A man convicted of harassing his Department of Child Services case manager to the point that she quit her job and moved to another county lost an appeal of his conviction Thursday, failing to convince the appellate court that the offense didn’t occur in Indiana.
Saying it was “troubled” by how the Department of Child Services chose to litigate two nearly back-to-back child welfare cases, the Indiana Court of Appeals has ordered a trial court to re-evaluate a 2018 CHINS petition without relying on facts that were available for litigation during a 2017 CHINS proceeding.
In response to a lawsuit seeking to require the state appoint attorneys to represent children in termination of parental rights or children in need of services proceedings, Indiana is arguing that adding more lawyers would only flatter the legal professionals and not mollify tragic circumstances.
A child in need of services case has been dismissed after an appellate panel concluded that a mother’s motion to dismiss because the fact-finding hearing was not completed within the statutory timeframe was incorrectly denied by the trial court.
The Indiana General Assembly has approved the state’s $34.6 billion budget for the next two years, sending it to Gov. Eric Holcomb for his signature days ahead of the legislative deadline.
An Indianapolis woman has been sentenced to seven years in prison for the 2017 starvation death of her 2-month-old daughter.
The Indiana Senate approved its two-year, $34.6 billion state budget proposal Tuesday morning, setting up final budget negotiations between both chambers as lawmakers close out the last two weeks of this year’s General Assembly.
The Indiana Court of Appeals admitted it made an erroneous statement in reversing a termination of parental rights order and granted the Department of Child Services’ request for a rehearing. But the appellate panel Wednesday affirmed its initial opinion, concluding the error had no bearing its original ruling that a mother’s due process rights were violated.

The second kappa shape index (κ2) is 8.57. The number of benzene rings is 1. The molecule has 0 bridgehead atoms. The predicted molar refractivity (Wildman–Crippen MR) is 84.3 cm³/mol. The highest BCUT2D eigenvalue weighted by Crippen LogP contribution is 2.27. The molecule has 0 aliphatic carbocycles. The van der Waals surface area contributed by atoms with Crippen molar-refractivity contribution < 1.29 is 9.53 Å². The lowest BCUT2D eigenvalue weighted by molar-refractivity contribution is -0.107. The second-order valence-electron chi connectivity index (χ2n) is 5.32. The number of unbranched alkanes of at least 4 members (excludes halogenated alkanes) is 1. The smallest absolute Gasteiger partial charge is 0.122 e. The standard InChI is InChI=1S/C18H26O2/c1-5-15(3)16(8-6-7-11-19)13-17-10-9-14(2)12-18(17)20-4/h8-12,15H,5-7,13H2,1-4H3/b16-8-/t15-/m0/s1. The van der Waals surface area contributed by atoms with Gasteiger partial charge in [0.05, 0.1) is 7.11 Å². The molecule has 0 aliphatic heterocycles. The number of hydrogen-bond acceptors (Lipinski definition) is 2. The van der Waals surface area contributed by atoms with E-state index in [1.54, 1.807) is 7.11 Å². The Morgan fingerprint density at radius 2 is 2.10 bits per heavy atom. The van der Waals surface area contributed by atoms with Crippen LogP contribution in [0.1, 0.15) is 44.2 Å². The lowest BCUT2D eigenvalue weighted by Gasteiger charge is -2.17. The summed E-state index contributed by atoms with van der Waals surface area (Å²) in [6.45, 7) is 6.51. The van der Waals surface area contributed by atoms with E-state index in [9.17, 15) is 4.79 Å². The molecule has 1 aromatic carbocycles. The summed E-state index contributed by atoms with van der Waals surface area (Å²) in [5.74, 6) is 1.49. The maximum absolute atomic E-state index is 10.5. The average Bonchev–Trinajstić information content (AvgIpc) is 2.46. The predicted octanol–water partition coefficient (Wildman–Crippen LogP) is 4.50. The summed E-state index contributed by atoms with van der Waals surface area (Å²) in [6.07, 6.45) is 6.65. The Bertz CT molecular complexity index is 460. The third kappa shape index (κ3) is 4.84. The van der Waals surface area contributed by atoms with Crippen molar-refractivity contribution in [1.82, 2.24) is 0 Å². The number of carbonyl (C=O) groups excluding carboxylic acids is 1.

Indiana, which places a greater percentage of its children in the foster care system than almost any other state, must take steps to close educational shortcomings for children in the system, according to a first-of-its-kind report released recently that details a wide achievement gap.
The Indiana Senate has unanimously approved a bill that would ban the release of details in child neglect or abuse deaths to safeguard criminal cases.
Parents arguing the termination of their parental rights was not in the best interest of their minor child lost their argument when the Indiana Court of Appeals found their ongoing substance abuse issues had not improved over time.
The Indiana House on Monday passed a $34.6 billion two-year budget along party lines. The budget includes an increase of more than $550 million over two years for the Indiana Department of Child Services.
A Marion County father has lost his appeal of the termination of his parental rights after the Indiana Court of Appeals determined the termination was not clearly erroneous.
A mother won her appeal to reverse an erroneous order terminating her parental rights when the Indiana Court of Appeals found the Department of Child Services committed ‘significant procedural irregularities’ in her case.
The Indiana Court of Appeals reversed the adjudication of a baby found to be a child in need of services after finding that the Department of Child Services failed to prove the parents’ mental health issues seriously endangered the baby.
Legislators in 2018 introduced a slew of bills trying to bring more collaboration and modest adjustments to the Department of Child Services. Lawmakers this year have introduced at least 25 bills impacting CHINS, foster parents and DCS caseloads, among other things.
A newly created general counsel position has been announced in the office of Indiana Attorney General Curtis Hill. The shift in leadership positions also includes the reassignment of former Department of Child Services Director Mary Beth Bonaventura as Hill’s chief of staff.
Indiana lawmakers are set to begin their four-month legislative session, facing a tight state budget picture and a possibly contentious debate over adopting a state hate crimes law.